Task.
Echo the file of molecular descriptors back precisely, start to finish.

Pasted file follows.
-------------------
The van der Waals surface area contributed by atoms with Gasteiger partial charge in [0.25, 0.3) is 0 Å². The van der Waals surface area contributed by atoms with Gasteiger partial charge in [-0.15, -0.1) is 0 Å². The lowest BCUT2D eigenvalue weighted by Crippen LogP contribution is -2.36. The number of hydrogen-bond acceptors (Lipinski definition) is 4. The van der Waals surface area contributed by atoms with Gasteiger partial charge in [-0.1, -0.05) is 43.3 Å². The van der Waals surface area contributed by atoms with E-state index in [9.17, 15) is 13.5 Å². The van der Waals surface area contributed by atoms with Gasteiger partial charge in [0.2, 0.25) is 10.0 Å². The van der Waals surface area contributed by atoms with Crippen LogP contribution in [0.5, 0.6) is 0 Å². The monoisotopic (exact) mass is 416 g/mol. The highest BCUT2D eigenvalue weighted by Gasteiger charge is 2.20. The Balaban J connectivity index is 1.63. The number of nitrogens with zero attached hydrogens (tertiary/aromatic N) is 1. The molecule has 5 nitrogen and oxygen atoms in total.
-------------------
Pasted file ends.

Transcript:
The van der Waals surface area contributed by atoms with Gasteiger partial charge in [0.25, 0.3) is 0 Å². The van der Waals surface area contributed by atoms with Gasteiger partial charge in [-0.15, -0.1) is 0 Å². The lowest BCUT2D eigenvalue weighted by Crippen LogP contribution is -2.36. The number of hydrogen-bond acceptors (Lipinski definition) is 4. The van der Waals surface area contributed by atoms with Gasteiger partial charge in [-0.1, -0.05) is 43.3 Å². The van der Waals surface area contributed by atoms with E-state index in [9.17, 15) is 13.5 Å². The van der Waals surface area contributed by atoms with Gasteiger partial charge in [0.2, 0.25) is 10.0 Å². The van der Waals surface area contributed by atoms with Crippen LogP contribution in [0.5, 0.6) is 0 Å². The monoisotopic (exact) mass is 416 g/mol. The highest BCUT2D eigenvalue weighted by Gasteiger charge is 2.20. The Balaban J connectivity index is 1.63. The number of nitrogens with zero attached hydrogens (tertiary/aromatic N) is 1. The molecule has 5 nitrogen and oxygen atoms in total.